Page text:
export SLURM_DRMAA_ENABLED := 0
export LSF_DRMAA_ENABLED := 0
export HTCONDOR_DRMAA_ENABLED := 0

To enable HTCondor support, the configuration would be:

export SLURM_DRMAA_ENABLED := 0
export LSF_DRMAA_ENABLED := 0
export HTCONDOR_DRMAA_ENABLED := 1

Once you have finished setting up the dependencies.properties file, you can then proceed to building Grassroots.

Apache httpd installation

Although any web server could potentially be used as Grassroots server, the default is to use the Apache httpd web server as it has the the benefit of being able to add functionality easily with its modular approach.

On Linux, there are 2 options for installing httpd; using the OS package manager or building it from source

Using an Apache httpd from an OS Package Manager

To install httpd using the package manager on Debian and its derivatives such as Ubuntu, Mint, etc., you can run the following commands

sudo apt install apache2
sudo apt install apache2-dev
sudo a2enmod cache socache socache_shmcb

Building Grassroots

To build the Grassroots system, navigate to the build subfolder which is <PLATFORM>. So, for example, to build it for linux, go to the appropriate build folder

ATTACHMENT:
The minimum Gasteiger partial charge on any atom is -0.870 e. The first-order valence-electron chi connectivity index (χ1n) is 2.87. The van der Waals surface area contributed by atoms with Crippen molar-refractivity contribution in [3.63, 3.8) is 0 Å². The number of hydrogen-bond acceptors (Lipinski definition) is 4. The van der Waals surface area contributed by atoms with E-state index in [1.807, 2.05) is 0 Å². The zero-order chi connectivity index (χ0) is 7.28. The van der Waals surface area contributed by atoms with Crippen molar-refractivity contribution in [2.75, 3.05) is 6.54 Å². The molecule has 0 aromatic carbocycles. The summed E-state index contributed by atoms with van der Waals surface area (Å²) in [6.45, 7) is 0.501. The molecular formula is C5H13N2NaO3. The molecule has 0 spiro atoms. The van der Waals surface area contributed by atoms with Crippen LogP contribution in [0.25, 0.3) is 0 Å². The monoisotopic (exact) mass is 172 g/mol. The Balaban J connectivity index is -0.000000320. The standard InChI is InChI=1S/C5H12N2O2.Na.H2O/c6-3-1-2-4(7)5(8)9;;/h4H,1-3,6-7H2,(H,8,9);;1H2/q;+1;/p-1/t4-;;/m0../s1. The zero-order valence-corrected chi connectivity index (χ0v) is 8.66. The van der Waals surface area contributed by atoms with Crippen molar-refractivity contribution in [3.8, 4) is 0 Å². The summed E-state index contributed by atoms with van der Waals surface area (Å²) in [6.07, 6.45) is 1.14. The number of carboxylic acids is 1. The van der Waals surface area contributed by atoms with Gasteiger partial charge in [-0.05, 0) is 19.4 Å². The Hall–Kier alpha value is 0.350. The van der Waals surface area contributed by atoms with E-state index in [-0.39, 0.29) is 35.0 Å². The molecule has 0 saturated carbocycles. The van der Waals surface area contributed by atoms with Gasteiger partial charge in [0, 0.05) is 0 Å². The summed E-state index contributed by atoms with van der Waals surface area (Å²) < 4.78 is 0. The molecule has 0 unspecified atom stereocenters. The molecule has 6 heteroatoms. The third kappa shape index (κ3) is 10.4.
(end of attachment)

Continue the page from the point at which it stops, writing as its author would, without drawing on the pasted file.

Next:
cd linux

and then type

make all

and the system will proceed to build. To then install it, type

make install

Additional build tool functionality

As well as the standard targets to build the Grassroots system, the makefile has a number of other targets to perform useful operations. These are listed below.

Keeping Grassroots up to date

If you wish to get the latest versions of all of the Grassroots repositories that you have checked out, you can run

make git-pull

to run git pull on all of the Grassroots repositories that you have checked out.

See which checked out repositories have local changes

If you are are developing some of the Grassroots repositories and you wish to see which projects have local changes you can run

make git-check

to list all of the repositories that have changes.

Show the Grassroots build configuration

If you are having problems building Grassroots which revolve around missing files, you can check the configuration of which folders Grassroots is using to build itself by typing:

make show-config